Are Democratic Candidates’ Proposed Economic Policies Disruptive?

The race for the Democratic Presidential nominee remains crowded with eight candidates (as of this writing).  Yet, with Super Tuesday just around the corner, the list of candidates is likely to be winnowed quickly.  And one deciding factor that could make (or break) the decision for the Democratic Presidential nominee in July is likely to be a candidate’s economic policy.

But what exactly are the candidate’s positions and more importantly, why should they matter to savers and investors?  In this week’s post we briefly explore some of the top candidate’s policies and provide an overview of their positions in the context of the current economic environment.

It is our opinion that (regardless of the candidate), the economic policies currently on offer are likely to be disruptive to the U.S. economy and financial markets should a Democrat clinch the presidency in November.  Nevertheless, Election Day remains a long way away and we’ll have a better idea of the potential disruption to the economy (and markets) as we get closer to the summer conventions.

Economic policy: why does it matter?

So why should we care about economic policies, particularly as they relate to the election cycle?  Well, put simply, political leaders can affect our quality of life through their ability to tax and spend.  While the latest enacted key policy (Tax Cuts and Jobs Act of 2017) affected the economy in not so obvious ways, some policies can have more direct effects on our everyday lives, as we pointed out last week in our discussion on the SECURE Act.

The reality is that economic policies can affect the quality of the health care we receive, how much we pay for goods and services we use every day and the extent to which we can find and maintain gainful employment.  Today, another generation of voters feel left behind as rising costs of living and debt burdens, notably those related to paying for college, have stifled their ability to get ahead in life financially.

To be sure, while some data suggest that labor markets conditions appear “tight” – with unemployment near multi-year lows and still positive payroll growth – the fact is that wage gains have barely outpaced inflation over the past decade.  And simply put, some people feel that the rules have not worked in their favor and this election cycle Democratic politicians are offering up their own solutions to very real problems.

Candidate Economic Policies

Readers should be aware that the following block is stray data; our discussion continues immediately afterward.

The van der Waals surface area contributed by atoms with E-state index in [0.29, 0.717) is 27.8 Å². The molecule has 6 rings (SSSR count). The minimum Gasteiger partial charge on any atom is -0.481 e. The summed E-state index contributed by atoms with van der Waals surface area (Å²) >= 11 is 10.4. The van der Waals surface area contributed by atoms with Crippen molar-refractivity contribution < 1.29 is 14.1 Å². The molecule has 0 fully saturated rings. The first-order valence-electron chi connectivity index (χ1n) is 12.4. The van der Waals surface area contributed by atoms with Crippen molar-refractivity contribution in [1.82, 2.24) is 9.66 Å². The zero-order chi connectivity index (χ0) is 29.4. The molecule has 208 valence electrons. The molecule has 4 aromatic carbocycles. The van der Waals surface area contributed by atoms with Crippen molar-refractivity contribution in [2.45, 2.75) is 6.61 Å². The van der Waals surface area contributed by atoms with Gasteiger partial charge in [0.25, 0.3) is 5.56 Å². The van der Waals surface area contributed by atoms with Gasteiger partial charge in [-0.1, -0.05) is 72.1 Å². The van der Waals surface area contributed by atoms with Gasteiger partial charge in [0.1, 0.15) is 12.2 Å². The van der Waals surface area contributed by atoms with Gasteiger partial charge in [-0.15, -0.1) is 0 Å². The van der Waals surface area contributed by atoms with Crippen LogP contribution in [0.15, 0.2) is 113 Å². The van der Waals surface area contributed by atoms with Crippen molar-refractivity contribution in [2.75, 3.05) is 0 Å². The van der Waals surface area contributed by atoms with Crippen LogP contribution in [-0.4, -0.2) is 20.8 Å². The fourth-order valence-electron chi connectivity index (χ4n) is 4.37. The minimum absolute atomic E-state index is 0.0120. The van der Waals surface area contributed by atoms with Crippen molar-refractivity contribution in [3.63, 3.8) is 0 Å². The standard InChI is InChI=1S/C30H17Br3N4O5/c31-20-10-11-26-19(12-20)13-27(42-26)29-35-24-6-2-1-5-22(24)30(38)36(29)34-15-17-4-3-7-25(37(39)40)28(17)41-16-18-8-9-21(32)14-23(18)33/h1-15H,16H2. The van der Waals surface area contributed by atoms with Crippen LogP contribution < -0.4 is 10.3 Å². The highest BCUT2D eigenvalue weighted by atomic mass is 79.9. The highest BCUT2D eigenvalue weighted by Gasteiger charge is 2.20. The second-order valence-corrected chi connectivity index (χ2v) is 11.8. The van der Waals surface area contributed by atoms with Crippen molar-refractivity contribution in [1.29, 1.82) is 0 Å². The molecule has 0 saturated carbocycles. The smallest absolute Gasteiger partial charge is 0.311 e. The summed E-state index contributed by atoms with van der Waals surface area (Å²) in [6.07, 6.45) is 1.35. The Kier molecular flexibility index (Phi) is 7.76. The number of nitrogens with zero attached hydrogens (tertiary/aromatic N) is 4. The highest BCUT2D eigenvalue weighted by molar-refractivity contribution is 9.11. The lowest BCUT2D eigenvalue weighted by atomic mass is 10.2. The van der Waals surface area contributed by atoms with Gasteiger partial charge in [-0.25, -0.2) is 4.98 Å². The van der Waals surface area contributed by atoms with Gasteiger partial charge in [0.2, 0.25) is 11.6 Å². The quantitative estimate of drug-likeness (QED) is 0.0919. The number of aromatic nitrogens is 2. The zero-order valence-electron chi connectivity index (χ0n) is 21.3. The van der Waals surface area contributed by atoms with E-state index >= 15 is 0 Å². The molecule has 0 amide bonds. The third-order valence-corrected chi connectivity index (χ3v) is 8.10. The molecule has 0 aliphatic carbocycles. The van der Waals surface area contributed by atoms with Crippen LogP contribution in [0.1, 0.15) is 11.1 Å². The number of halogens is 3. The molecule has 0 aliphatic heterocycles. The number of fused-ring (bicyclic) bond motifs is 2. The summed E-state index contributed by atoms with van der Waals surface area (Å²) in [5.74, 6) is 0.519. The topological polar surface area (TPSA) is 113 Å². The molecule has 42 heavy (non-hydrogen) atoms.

It’s important to note that Congress typically is responsible for creating the rules (laws) that affect people’s lives.  Nevertheless, the President, in some cases, can help set the legislative agenda and carry the baton on key, highly visible issues.  Think the Affordable Care Act.  Among many important topics, we believe that issues surrounding student debt, wages and jobs, health care and housing are likely to garner broad based attention from the electorate and the markets in the coming months.

Figure 1: Proposed Student Debt Policies

Source: Broadview Macro Research, 2/19/2020

Student Debt

One issue that has perhaps affected an entire generation’s ability to get ahead in life financially is the burden of borrowing to pay for a college education.  To this point, the amount of student loan debt has ballooned from less than $500 billion in 2006 to over $1.6 trillion in 2019.  Arguably, this debt has hampered household formations among key demographics, most notably among the Millennial generation.  So, what are some of the solutions being offered by Democratic candidates this election season?

Both Senators Elizabeth Warren and Bernie Sanders have proposed to eliminate student loan debt.  Where their policies differ is that Sanders would do away with all outstanding student loan debt (all $1.6 trillion of it) while Warren would eliminate debt up to a certain limit and phase out the benefit for higher wage earners.

Other candidates like South Bend Mayor Pete Buttigieg would like to see debt eliminated for some borrowers in exchange for government service.  Former New York City Mayor Michael Bloomberg and Senator Joe Biden would prefer options that fix existing issues with the student aid system, offering ways to lower borrowing costs but just short of all out-debt forgiveness.